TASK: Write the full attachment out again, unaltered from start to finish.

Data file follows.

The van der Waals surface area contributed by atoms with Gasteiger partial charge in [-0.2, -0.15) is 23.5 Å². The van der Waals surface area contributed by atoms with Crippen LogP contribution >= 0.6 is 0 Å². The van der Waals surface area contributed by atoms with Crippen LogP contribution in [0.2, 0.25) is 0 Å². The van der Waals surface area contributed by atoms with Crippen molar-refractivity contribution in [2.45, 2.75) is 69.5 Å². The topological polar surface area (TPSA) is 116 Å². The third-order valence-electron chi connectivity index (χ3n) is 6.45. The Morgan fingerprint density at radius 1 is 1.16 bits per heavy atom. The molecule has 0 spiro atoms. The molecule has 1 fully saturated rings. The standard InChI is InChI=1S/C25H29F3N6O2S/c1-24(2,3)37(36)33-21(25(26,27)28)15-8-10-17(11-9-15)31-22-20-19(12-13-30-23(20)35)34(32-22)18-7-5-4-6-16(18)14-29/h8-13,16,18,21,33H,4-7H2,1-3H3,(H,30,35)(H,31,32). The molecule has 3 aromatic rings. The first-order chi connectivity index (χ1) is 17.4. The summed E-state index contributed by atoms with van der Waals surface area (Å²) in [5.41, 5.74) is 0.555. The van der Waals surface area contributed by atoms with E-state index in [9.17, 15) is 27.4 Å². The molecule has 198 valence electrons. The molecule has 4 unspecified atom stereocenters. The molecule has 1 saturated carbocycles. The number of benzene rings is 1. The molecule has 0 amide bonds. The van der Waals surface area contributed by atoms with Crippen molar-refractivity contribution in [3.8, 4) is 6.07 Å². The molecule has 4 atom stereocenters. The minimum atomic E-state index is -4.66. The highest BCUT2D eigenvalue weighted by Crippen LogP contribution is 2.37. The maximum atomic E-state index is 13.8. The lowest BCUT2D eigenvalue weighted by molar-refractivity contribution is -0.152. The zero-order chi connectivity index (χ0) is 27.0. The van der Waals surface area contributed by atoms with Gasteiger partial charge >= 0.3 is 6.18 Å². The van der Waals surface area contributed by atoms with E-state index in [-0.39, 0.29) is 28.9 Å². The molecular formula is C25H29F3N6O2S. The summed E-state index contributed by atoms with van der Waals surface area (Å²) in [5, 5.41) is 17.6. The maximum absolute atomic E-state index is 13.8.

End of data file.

The van der Waals surface area contributed by atoms with Gasteiger partial charge in [-0.2, -0.15) is 23.5 Å². The van der Waals surface area contributed by atoms with Crippen LogP contribution >= 0.6 is 0 Å². The van der Waals surface area contributed by atoms with Crippen LogP contribution in [0.2, 0.25) is 0 Å². The van der Waals surface area contributed by atoms with Crippen molar-refractivity contribution in [2.45, 2.75) is 69.5 Å². The topological polar surface area (TPSA) is 116 Å². The third-order valence-electron chi connectivity index (χ3n) is 6.45. The Morgan fingerprint density at radius 1 is 1.16 bits per heavy atom. The molecule has 0 spiro atoms. The molecule has 1 fully saturated rings. The standard InChI is InChI=1S/C25H29F3N6O2S/c1-24(2,3)37(36)33-21(25(26,27)28)15-8-10-17(11-9-15)31-22-20-19(12-13-30-23(20)35)34(32-22)18-7-5-4-6-16(18)14-29/h8-13,16,18,21,33H,4-7H2,1-3H3,(H,30,35)(H,31,32). The molecule has 3 aromatic rings. The first-order chi connectivity index (χ1) is 17.4. The summed E-state index contributed by atoms with van der Waals surface area (Å²) in [5.41, 5.74) is 0.555. The van der Waals surface area contributed by atoms with E-state index in [9.17, 15) is 27.4 Å². The molecule has 198 valence electrons. The molecule has 4 unspecified atom stereocenters. The molecule has 1 saturated carbocycles. The number of benzene rings is 1. The molecule has 0 amide bonds. The van der Waals surface area contributed by atoms with Crippen molar-refractivity contribution in [3.8, 4) is 6.07 Å². The molecule has 4 atom stereocenters. The minimum atomic E-state index is -4.66. The highest BCUT2D eigenvalue weighted by Crippen LogP contribution is 2.37. The maximum atomic E-state index is 13.8. The lowest BCUT2D eigenvalue weighted by molar-refractivity contribution is -0.152. The zero-order chi connectivity index (χ0) is 27.0. The van der Waals surface area contributed by atoms with Gasteiger partial charge >= 0.3 is 6.18 Å². The van der Waals surface area contributed by atoms with E-state index in [-0.39, 0.29) is 28.9 Å². The molecular formula is C25H29F3N6O2S. The summed E-state index contributed by atoms with van der Waals surface area (Å²) in [5, 5.41) is 17.6. The maximum absolute atomic E-state index is 13.8.